No information is available on who were actually referred urgently after the introduction of urgent referral. The GPs’ reported data on whether patients presented with alarm symptoms and clearly indicated cancer suspicion in connection with first referral are therefore our best sources of information for determining whether the patients were regarded as urgent or not. However, since the study included a period before and a period after the urgent referral was implemented, it is meaningful to compare the GPs’ assessment of the initial symptoms and whether or not the GPs indicated cancer suspicion in their referrals to secondary health care since we have this information for both periods.
The conclusions of this study are considered generalisable to other regions in Denmark and to other health care systems involving GPs serving as gatekeepers to secondary health care. The possible impact of the urgent referral will depend on the local context.
Findings in relation to other studies
The overall median secondary care interval of 42 days (IQI: 22; 80 days) for other hospitals than Vejle Hospital before the introduction of urgent referrals is fairly consistent with the results from another Danish study from 2005, which reported a secondary care interval of 46 days (IQI: 26;78) . This study used the same definition of the secondary care interval and also collected data by use of questionnaires sent to the GPs. A comparison of our results with the findings of a recent study by the Danish National Board of Health shows that the secondary care intervals reported in our study were shorter than those previously reported, except for colorectal cancer . The National Board of Health counted the days from the receipt of referrals at the hospitals, whereas we measured from the day on which the referrals were forwarded by the GPs. Furthermore, the National Board of Health counted the days until the patients gave consent to treatment, whereas we included the time until treatment was actually initiated. Further, we included the GPs’ suspicion of cancer and having noted so in the referral documents. The present study was hence able to demonstrate the importance of the referral process and the GPs’ knowledge, awareness and action. In addition, we were able to compare Vejle Hospital with other hospitals and identify aspects highlighting the possible impact of urgent referral on time to treatment.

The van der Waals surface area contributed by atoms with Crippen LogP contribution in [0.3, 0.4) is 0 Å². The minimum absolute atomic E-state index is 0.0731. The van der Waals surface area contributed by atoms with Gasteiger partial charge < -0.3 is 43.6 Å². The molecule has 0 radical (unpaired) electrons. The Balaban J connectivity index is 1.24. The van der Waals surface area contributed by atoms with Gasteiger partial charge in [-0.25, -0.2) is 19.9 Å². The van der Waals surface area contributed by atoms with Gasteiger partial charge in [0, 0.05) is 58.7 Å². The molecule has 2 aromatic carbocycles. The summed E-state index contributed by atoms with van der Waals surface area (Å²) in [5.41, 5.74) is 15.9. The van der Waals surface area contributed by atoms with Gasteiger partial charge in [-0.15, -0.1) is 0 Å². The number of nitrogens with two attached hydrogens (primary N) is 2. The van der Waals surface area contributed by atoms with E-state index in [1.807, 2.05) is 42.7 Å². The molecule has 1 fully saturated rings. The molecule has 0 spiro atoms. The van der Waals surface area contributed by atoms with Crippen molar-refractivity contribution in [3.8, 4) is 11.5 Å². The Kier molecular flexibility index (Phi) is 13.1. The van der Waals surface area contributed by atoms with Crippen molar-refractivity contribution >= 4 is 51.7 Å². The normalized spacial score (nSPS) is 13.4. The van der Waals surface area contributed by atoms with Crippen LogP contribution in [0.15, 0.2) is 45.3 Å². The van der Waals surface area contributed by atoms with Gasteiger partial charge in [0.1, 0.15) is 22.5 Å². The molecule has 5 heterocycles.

In other healthcare settings, studies have reported a direct, negative impact on the length of the secondary care interval for non-urgent patients from the introduction of urgent referral for suspected cancer [19,27-29]. However, we saw no indication of such major adverse effect in our data.
The secondary care interval decreased significantly after the national introduction of urgent referrals for suspected cancer. Patients with alarm symptoms in general and patients for whom the GP explicitly stated cancer suspicion saw the best effects of the urgent referral. Vejle Hospital remarkably managed to shorten their intervals even further. In conclusion, this study indicates that the shorter secondary care intervals result not only from the urgent referral policy, but also other factors are involved.
GP: General practitioner; IQI: InterQuartile interval; CI: Confidence interval.
Co-author Frede Olesen is chairman of the Danish Cancer Society.
The other authors declare that they have no competing interests.
MBL participated in the design of the study, performed the statistical analyses and drafted the manuscript. RPH and DGH participated in the design of the study and helped to draft the manuscript. FO and PV participated in designing the study, assisted in data interpretation and made critical revision of the manuscript for important intellectual content. All authors read and approved the final manuscript.
We wish to thank the participating GPs and staff at the Central Denmark Region and the Region of Southern Denmark who assisted with the initial development of the sampling algorithm. Thanks are also due to statistician Ineta Sokolowski.
This work was funded by the Novo Nordisk Foundation, the Danish Cancer Society and the Quality and Continuing Education Council for general practice in the Central Denmark Region and the Region of Southern Denmark. The National Research Centre for Cancer Rehabilitation is funded by the Danish Cancer Society and the Novo Nordisk Foundation.